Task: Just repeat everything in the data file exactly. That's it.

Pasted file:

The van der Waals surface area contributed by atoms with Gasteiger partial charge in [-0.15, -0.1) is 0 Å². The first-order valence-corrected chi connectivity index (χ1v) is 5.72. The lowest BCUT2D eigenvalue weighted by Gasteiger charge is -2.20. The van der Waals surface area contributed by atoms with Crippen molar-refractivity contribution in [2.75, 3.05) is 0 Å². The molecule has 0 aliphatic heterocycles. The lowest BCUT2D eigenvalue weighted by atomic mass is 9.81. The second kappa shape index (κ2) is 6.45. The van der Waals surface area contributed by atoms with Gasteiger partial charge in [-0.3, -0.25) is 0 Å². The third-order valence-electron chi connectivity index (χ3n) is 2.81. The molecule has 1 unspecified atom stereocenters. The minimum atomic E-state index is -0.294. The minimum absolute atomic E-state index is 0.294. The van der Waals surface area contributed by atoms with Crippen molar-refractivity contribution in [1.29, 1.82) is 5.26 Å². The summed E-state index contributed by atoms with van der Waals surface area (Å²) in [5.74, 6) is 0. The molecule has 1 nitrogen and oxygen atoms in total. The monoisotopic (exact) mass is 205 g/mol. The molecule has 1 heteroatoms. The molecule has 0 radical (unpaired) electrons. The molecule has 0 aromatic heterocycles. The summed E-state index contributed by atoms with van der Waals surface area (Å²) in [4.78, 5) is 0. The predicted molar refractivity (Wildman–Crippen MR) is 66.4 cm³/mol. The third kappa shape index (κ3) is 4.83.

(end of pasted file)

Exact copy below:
The van der Waals surface area contributed by atoms with Gasteiger partial charge in [-0.15, -0.1) is 0 Å². The first-order valence-corrected chi connectivity index (χ1v) is 5.72. The lowest BCUT2D eigenvalue weighted by Gasteiger charge is -2.20. The van der Waals surface area contributed by atoms with Crippen molar-refractivity contribution in [2.75, 3.05) is 0 Å². The molecule has 0 aliphatic heterocycles. The lowest BCUT2D eigenvalue weighted by atomic mass is 9.81. The second kappa shape index (κ2) is 6.45. The van der Waals surface area contributed by atoms with Gasteiger partial charge in [-0.3, -0.25) is 0 Å². The third-order valence-electron chi connectivity index (χ3n) is 2.81. The molecule has 1 unspecified atom stereocenters. The minimum atomic E-state index is -0.294. The minimum absolute atomic E-state index is 0.294. The van der Waals surface area contributed by atoms with Crippen molar-refractivity contribution in [1.29, 1.82) is 5.26 Å². The summed E-state index contributed by atoms with van der Waals surface area (Å²) in [5.74, 6) is 0. The molecule has 1 nitrogen and oxygen atoms in total. The monoisotopic (exact) mass is 205 g/mol. The molecule has 1 heteroatoms. The molecule has 0 radical (unpaired) electrons. The molecule has 0 aromatic heterocycles. The summed E-state index contributed by atoms with van der Waals surface area (Å²) in [4.78, 5) is 0. The predicted molar refractivity (Wildman–Crippen MR) is 66.4 cm³/mol. The third kappa shape index (κ3) is 4.83.